The only member of the buttercup family to have berry fruit. Also sometimes called herb Christopher, bugbane, and toadroot -- the last because toads are supposedly attracted by the scent, though the fact that they grow in the sort of moist conditions that toads prefer is the more likely reason for finding them together. The leaves and berries resemble that of the elder (as in "your mother smells of elderberries"), the Greek name of which is acte, thus the genus name. The common name comes from being poisonous -- bane (from Old English meaning slayer) being often used in names of toxic plants, as in wolfsbane (poisonous to wolves), henbane (poisonous to chickens), and so on -- so, "poison-berry."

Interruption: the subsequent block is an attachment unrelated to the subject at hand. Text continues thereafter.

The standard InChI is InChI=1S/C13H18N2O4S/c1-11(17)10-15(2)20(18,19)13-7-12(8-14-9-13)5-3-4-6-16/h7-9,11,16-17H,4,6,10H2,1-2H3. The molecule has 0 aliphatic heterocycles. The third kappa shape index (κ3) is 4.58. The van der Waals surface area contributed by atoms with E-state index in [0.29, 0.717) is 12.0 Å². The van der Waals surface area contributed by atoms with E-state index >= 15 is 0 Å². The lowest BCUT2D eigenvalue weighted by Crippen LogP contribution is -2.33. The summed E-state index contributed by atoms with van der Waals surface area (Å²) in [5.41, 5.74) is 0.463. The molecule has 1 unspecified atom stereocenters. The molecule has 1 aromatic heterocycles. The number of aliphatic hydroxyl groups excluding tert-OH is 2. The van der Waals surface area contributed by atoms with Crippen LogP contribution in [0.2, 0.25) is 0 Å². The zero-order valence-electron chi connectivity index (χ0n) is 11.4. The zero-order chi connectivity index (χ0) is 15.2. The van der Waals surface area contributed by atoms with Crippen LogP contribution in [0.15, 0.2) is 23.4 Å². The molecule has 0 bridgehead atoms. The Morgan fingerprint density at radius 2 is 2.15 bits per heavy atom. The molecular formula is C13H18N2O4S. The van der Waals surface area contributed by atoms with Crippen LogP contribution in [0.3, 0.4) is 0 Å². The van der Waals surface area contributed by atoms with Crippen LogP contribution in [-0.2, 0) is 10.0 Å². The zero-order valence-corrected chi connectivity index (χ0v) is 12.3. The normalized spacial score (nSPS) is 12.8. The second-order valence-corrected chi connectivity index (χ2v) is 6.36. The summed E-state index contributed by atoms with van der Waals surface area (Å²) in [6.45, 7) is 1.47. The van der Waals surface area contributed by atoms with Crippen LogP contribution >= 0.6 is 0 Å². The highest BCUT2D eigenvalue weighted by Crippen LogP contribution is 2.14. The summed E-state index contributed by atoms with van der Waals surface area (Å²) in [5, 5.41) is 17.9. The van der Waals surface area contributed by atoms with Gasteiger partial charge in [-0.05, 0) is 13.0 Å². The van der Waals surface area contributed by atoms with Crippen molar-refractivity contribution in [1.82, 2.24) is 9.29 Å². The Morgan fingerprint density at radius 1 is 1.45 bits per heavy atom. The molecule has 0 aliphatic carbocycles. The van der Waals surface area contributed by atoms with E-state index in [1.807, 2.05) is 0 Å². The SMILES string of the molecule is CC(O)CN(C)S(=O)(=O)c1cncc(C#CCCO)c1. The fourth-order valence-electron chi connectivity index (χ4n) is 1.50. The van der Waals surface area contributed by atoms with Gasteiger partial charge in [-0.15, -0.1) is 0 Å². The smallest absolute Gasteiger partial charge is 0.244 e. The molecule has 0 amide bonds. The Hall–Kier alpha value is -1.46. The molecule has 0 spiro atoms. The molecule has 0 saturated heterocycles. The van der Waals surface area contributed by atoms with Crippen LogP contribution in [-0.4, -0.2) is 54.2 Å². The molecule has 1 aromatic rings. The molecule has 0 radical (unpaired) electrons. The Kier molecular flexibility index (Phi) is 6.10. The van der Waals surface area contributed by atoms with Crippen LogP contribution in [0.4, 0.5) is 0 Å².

"On the wooded slopes there are the white fruits of the baneberry on its quaintly-shaped red stalks, the pretty fruit clusters of the moonseed and the smilax."